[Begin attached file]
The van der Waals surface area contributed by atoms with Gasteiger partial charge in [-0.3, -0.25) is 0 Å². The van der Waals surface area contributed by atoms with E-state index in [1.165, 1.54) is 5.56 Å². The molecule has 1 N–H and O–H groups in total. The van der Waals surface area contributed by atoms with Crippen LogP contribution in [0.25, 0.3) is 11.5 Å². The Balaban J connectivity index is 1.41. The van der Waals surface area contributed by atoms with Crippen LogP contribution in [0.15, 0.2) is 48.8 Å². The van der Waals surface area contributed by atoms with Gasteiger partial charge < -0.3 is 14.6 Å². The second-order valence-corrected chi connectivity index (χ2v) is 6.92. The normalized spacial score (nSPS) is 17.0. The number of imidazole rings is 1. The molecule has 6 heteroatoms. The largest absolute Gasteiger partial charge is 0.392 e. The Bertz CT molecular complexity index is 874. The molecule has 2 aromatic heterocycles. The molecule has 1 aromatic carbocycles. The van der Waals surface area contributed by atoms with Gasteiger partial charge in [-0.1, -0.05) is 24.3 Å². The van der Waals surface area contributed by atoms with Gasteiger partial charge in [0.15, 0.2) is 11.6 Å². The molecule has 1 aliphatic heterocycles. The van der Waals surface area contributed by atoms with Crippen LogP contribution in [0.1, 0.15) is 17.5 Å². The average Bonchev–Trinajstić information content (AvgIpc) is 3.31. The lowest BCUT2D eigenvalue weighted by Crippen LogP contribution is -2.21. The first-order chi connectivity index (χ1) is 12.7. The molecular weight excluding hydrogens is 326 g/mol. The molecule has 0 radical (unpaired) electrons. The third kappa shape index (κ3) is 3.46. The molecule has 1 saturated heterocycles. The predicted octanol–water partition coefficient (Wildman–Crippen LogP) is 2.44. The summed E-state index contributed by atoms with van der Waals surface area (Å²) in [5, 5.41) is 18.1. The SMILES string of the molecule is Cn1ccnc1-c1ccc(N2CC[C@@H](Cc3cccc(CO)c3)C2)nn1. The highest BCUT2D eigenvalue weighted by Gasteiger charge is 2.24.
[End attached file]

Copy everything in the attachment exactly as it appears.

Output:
The van der Waals surface area contributed by atoms with Gasteiger partial charge in [-0.3, -0.25) is 0 Å². The van der Waals surface area contributed by atoms with E-state index in [1.165, 1.54) is 5.56 Å². The molecule has 1 N–H and O–H groups in total. The van der Waals surface area contributed by atoms with Crippen LogP contribution in [0.25, 0.3) is 11.5 Å². The Balaban J connectivity index is 1.41. The van der Waals surface area contributed by atoms with Crippen LogP contribution in [0.15, 0.2) is 48.8 Å². The van der Waals surface area contributed by atoms with Gasteiger partial charge < -0.3 is 14.6 Å². The second-order valence-corrected chi connectivity index (χ2v) is 6.92. The normalized spacial score (nSPS) is 17.0. The number of imidazole rings is 1. The molecule has 6 heteroatoms. The largest absolute Gasteiger partial charge is 0.392 e. The Bertz CT molecular complexity index is 874. The molecule has 2 aromatic heterocycles. The molecule has 1 aromatic carbocycles. The van der Waals surface area contributed by atoms with Gasteiger partial charge in [-0.1, -0.05) is 24.3 Å². The van der Waals surface area contributed by atoms with Gasteiger partial charge in [0.15, 0.2) is 11.6 Å². The molecule has 1 aliphatic heterocycles. The van der Waals surface area contributed by atoms with Crippen LogP contribution in [0.1, 0.15) is 17.5 Å². The average Bonchev–Trinajstić information content (AvgIpc) is 3.31. The lowest BCUT2D eigenvalue weighted by Crippen LogP contribution is -2.21. The first-order chi connectivity index (χ1) is 12.7. The molecular weight excluding hydrogens is 326 g/mol. The molecule has 0 radical (unpaired) electrons. The third kappa shape index (κ3) is 3.46. The molecule has 1 saturated heterocycles. The predicted octanol–water partition coefficient (Wildman–Crippen LogP) is 2.44. The summed E-state index contributed by atoms with van der Waals surface area (Å²) in [5, 5.41) is 18.1. The SMILES string of the molecule is Cn1ccnc1-c1ccc(N2CC[C@@H](Cc3cccc(CO)c3)C2)nn1. The highest BCUT2D eigenvalue weighted by Gasteiger charge is 2.24.